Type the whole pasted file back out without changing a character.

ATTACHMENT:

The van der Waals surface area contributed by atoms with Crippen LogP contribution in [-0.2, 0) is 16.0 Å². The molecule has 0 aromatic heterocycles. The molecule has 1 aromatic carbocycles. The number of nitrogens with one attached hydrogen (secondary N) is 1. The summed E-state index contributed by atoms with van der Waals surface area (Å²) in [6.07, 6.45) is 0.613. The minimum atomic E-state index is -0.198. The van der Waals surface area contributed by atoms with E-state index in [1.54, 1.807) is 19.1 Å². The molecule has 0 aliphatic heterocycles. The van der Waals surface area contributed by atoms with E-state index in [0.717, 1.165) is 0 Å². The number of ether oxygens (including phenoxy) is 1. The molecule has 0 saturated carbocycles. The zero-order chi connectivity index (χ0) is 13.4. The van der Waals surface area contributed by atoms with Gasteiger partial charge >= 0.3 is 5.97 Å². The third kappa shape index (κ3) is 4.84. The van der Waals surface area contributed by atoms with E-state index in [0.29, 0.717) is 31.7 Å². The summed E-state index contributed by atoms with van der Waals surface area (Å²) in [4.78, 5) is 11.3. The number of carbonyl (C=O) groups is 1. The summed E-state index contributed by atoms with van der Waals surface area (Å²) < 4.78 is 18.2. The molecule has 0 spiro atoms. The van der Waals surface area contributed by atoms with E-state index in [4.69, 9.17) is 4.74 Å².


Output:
The van der Waals surface area contributed by atoms with Crippen LogP contribution in [-0.2, 0) is 16.0 Å². The molecule has 0 aromatic heterocycles. The molecule has 1 aromatic carbocycles. The number of nitrogens with one attached hydrogen (secondary N) is 1. The summed E-state index contributed by atoms with van der Waals surface area (Å²) in [6.07, 6.45) is 0.613. The minimum atomic E-state index is -0.198. The van der Waals surface area contributed by atoms with E-state index in [1.54, 1.807) is 19.1 Å². The molecule has 0 aliphatic heterocycles. The van der Waals surface area contributed by atoms with E-state index in [0.717, 1.165) is 0 Å². The number of ether oxygens (including phenoxy) is 1. The molecule has 0 saturated carbocycles. The zero-order chi connectivity index (χ0) is 13.4. The van der Waals surface area contributed by atoms with Gasteiger partial charge >= 0.3 is 5.97 Å². The third kappa shape index (κ3) is 4.84. The van der Waals surface area contributed by atoms with E-state index in [0.29, 0.717) is 31.7 Å². The summed E-state index contributed by atoms with van der Waals surface area (Å²) in [4.78, 5) is 11.3. The number of carbonyl (C=O) groups is 1. The summed E-state index contributed by atoms with van der Waals surface area (Å²) < 4.78 is 18.2. The molecule has 0 spiro atoms. The van der Waals surface area contributed by atoms with E-state index in [4.69, 9.17) is 4.74 Å².